A recent ScienceNewsline study found that most of what is shared on Facebook is positive information about our lives, with many fewer users sharing negative events or emotions.
Even so, the data indicates that the more a person uses Facebook, the more likely they are to feel unhappy. This is especially true for females. So what starts as an attempt to feel better can end up making a person feel worse.
The New York Times reports data that suggests that our obsessive entanglement with Facebook correlates with our self-involved tendencies. In other words, Facebook may be conducive to our most narcissistic behaviors.
Research from Western Illinois University finds that people who engaged in self-centered Facebook activity like self photo-tagging or frequent status updates were more likely to show narcissist traits. Narcissism stems from a deep need to have others validate one’s worth.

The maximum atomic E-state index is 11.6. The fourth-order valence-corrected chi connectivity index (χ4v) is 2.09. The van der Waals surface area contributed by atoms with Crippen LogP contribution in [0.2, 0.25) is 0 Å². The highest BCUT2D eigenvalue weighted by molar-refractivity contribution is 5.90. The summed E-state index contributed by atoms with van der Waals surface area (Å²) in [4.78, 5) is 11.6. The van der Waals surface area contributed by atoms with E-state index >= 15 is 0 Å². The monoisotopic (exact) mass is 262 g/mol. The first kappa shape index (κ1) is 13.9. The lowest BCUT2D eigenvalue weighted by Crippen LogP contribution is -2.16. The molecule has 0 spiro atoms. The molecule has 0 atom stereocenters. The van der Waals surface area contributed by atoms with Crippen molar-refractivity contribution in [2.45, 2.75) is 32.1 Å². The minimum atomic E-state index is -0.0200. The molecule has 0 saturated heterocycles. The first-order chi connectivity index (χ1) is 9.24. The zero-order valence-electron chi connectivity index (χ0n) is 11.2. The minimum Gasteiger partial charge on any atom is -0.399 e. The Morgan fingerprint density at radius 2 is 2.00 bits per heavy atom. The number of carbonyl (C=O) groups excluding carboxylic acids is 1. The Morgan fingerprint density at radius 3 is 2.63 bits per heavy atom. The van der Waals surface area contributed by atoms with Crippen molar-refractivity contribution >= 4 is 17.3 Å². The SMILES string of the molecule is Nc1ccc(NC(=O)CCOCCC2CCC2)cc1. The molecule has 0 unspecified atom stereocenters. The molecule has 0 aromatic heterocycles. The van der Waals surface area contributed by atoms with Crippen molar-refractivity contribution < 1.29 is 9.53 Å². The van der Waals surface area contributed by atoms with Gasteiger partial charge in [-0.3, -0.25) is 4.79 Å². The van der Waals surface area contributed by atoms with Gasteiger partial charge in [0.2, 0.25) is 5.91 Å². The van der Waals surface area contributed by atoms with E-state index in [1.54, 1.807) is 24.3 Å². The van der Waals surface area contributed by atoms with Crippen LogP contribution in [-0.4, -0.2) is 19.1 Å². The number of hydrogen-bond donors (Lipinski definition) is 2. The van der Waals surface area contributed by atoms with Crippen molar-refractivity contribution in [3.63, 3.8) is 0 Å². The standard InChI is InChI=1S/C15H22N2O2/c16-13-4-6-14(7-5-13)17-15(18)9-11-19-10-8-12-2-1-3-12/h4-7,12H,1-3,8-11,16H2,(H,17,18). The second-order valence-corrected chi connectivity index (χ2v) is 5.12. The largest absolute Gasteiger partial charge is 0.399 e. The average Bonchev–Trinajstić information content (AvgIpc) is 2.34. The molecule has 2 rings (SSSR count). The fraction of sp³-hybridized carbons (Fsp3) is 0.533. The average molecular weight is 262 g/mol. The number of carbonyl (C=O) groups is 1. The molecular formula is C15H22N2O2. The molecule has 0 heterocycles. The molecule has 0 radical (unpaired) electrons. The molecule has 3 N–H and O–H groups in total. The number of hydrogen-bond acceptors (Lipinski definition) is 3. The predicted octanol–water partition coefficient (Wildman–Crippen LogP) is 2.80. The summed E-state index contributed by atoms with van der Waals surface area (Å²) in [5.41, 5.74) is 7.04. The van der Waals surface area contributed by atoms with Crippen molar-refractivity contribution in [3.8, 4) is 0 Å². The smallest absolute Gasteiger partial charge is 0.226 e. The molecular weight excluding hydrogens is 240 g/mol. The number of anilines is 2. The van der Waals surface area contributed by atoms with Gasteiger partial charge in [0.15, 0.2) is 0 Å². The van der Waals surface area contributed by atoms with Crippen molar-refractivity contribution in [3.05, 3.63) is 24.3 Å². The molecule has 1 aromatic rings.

So, does Facebook usage cause individuals to be egotistic, or does it merely give people who are already self-absorbed another way to express themselves?
A recent study by the University of North Carolina-Wilmington and the University of Hartford may provide some insight. Their results suggest that narcissism isn’t associated with all high-frequency Facebook users, just those who acquire gargantuan numbers of "friends."
Other Facebook users, including high-frequency users, simply exhibited traits associated with openness, an easy willingness to share the details of their lives with others. In short, some people are using Facebook to indulge into narcissism, while others are simply “sharing.”